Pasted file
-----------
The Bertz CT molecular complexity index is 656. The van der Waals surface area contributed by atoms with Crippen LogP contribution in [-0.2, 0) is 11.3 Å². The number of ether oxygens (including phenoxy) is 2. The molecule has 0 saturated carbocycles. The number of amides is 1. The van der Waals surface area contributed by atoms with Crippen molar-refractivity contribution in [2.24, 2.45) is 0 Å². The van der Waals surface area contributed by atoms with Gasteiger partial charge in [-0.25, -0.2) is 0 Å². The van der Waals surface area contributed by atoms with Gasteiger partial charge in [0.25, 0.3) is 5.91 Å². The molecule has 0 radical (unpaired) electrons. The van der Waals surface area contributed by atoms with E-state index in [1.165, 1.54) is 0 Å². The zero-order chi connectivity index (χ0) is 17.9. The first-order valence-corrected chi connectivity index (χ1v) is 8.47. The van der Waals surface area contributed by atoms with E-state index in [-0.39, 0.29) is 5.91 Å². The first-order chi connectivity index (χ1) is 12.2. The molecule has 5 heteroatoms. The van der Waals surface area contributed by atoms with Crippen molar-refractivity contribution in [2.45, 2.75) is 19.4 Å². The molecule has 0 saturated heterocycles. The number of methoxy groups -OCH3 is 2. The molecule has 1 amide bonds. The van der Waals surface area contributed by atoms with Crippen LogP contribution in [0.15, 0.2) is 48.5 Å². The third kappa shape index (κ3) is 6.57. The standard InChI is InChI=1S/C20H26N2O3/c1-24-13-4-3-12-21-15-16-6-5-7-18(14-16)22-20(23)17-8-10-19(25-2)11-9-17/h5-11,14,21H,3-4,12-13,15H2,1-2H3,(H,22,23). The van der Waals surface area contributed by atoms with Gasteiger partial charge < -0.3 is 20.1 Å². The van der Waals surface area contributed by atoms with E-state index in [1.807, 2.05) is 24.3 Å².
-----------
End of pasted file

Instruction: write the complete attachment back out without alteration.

The Bertz CT molecular complexity index is 656. The van der Waals surface area contributed by atoms with Crippen LogP contribution in [-0.2, 0) is 11.3 Å². The number of ether oxygens (including phenoxy) is 2. The molecule has 0 saturated carbocycles. The number of amides is 1. The van der Waals surface area contributed by atoms with Crippen molar-refractivity contribution in [2.24, 2.45) is 0 Å². The van der Waals surface area contributed by atoms with Gasteiger partial charge in [-0.25, -0.2) is 0 Å². The van der Waals surface area contributed by atoms with Gasteiger partial charge in [0.25, 0.3) is 5.91 Å². The molecule has 0 radical (unpaired) electrons. The van der Waals surface area contributed by atoms with E-state index in [1.165, 1.54) is 0 Å². The zero-order chi connectivity index (χ0) is 17.9. The first-order valence-corrected chi connectivity index (χ1v) is 8.47. The van der Waals surface area contributed by atoms with E-state index in [-0.39, 0.29) is 5.91 Å². The first-order chi connectivity index (χ1) is 12.2. The molecule has 5 heteroatoms. The van der Waals surface area contributed by atoms with Crippen molar-refractivity contribution in [2.45, 2.75) is 19.4 Å². The molecule has 0 saturated heterocycles. The number of methoxy groups -OCH3 is 2. The molecule has 1 amide bonds. The van der Waals surface area contributed by atoms with Crippen LogP contribution in [0.15, 0.2) is 48.5 Å². The third kappa shape index (κ3) is 6.57. The standard InChI is InChI=1S/C20H26N2O3/c1-24-13-4-3-12-21-15-16-6-5-7-18(14-16)22-20(23)17-8-10-19(25-2)11-9-17/h5-11,14,21H,3-4,12-13,15H2,1-2H3,(H,22,23). The van der Waals surface area contributed by atoms with Gasteiger partial charge < -0.3 is 20.1 Å². The van der Waals surface area contributed by atoms with E-state index in [1.807, 2.05) is 24.3 Å².